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Genetic and Rare Diseases Information Center (GARD)

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Evans syndrome


Other Names for this Disease

  • Autoimmune hemolytic anemia and autoimmune thrombocytopenia
  • Evan syndrome
See Disclaimer regarding information on this site. Some links on this page may take you to organizations outside of the National Institutes of Health.

Your Question

I have been recently diagnosed with Evans syndrome. Can you provide me with information about this condition, including treatment options and mortality rates?

Our Answer

We have identified the following information that we hope you find helpful. If you still have questions, please contact us.

How might Evans syndrome be treated?

The best treatment options for Evans syndrome depend on many factors, including the severity of the condition; the signs and symptoms present; and each person's response to certain therapies. For example, people who need to be hospitalized due to severe anemia or thrombocytopenia are often treated with blood transfusions followed by therapy with corticosteroids or intravenous (IV) immune globulin. Other treatment options include immunosuppressive drugs.[1] Most affected individuals respond to these treatments; however, relapse is frequent.[2]

In people who do not respond to standard treatments, therapy with rituximab or splenectomy may be considered. Some people with Evans syndrome respond well to rituximab treatment and experience an extended period of remission, while others have little to no response.[2] People undergoing splenectomy may show immediate improvement; however, relapses are common and, in most cases, occur within 1-2 months after the procedure.[1]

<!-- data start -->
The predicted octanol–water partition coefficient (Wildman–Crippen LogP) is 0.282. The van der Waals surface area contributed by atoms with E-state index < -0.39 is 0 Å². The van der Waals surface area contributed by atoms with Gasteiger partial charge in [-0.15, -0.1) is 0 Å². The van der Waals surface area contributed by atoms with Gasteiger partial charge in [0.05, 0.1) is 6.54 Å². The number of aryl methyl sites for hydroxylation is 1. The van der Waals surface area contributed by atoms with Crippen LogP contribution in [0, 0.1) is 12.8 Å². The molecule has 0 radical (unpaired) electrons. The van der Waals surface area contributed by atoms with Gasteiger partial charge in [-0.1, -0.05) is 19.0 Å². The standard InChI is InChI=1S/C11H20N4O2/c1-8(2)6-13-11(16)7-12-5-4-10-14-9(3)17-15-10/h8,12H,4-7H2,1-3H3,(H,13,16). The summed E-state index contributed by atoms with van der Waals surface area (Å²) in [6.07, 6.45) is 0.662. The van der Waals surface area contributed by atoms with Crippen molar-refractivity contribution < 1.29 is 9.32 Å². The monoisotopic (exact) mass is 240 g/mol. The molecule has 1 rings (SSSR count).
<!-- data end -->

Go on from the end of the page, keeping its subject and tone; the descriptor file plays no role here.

For cases that are very severe and difficult to treat, stem cell transplantation may be used to provide a long-term cure.[2] Autologous and allogeneic stem cell transplantation have been used in a small number of patients (14 patients aged 5-52 years), with mixed results.[1]
Last updated: 11/17/2014

Are statistics available regarding morbidity and mortality for Evans syndrome? 

Evans syndrome has a chronic, relapsing, and sometimes fatal course. In a 3-year follow-up study of 42 people with Evans syndrome (ages 4 months to 19 years), 3 people (7%) died; 20 people (48%) had active disease and remained on some treatment; and 5 people (12%) had persistent disease but were not receiving any treatment. Fourteen people (33%) had no evidence of disease for 1.5 months to 5 years (median 1 year).[3]
Last updated: 11/16/2014

What is the long-term outlook for people with Evans syndrome?

The long-term outlook for people with Evans syndrome can vary. Some affected people may experience periods of long remission in which the signs and symptoms of the condition disappear or become less severe. Others have chronic problems with no remissions.[4]

Those with Evans syndrome rarely do well without treatment. Even with treatment, response to therapy can be variable and often disappointing. Recurrences of thrombocytopenia and anemia are common, as are episodes of hemorrhage (bleeding) and serious infections.[1] People with Evans syndrome have a greater tendency to develop other autoimmune disorders such as systemic lupus erythematosus (SLE), lymphoproliferative disorders, or primary immunodeficiencies.[4][5] Evans syndrome is sometimes fatal so careful monitoring by a physician who is familiar with this condition is important.[1]
Last updated: 11/16/2014

References
Other Names for this Disease
  • Autoimmune hemolytic anemia and autoimmune thrombocytopenia
  • Evan syndrome
See Disclaimer regarding information on this site. Some links on this page may take you to organizations outside of the National Institutes of Health.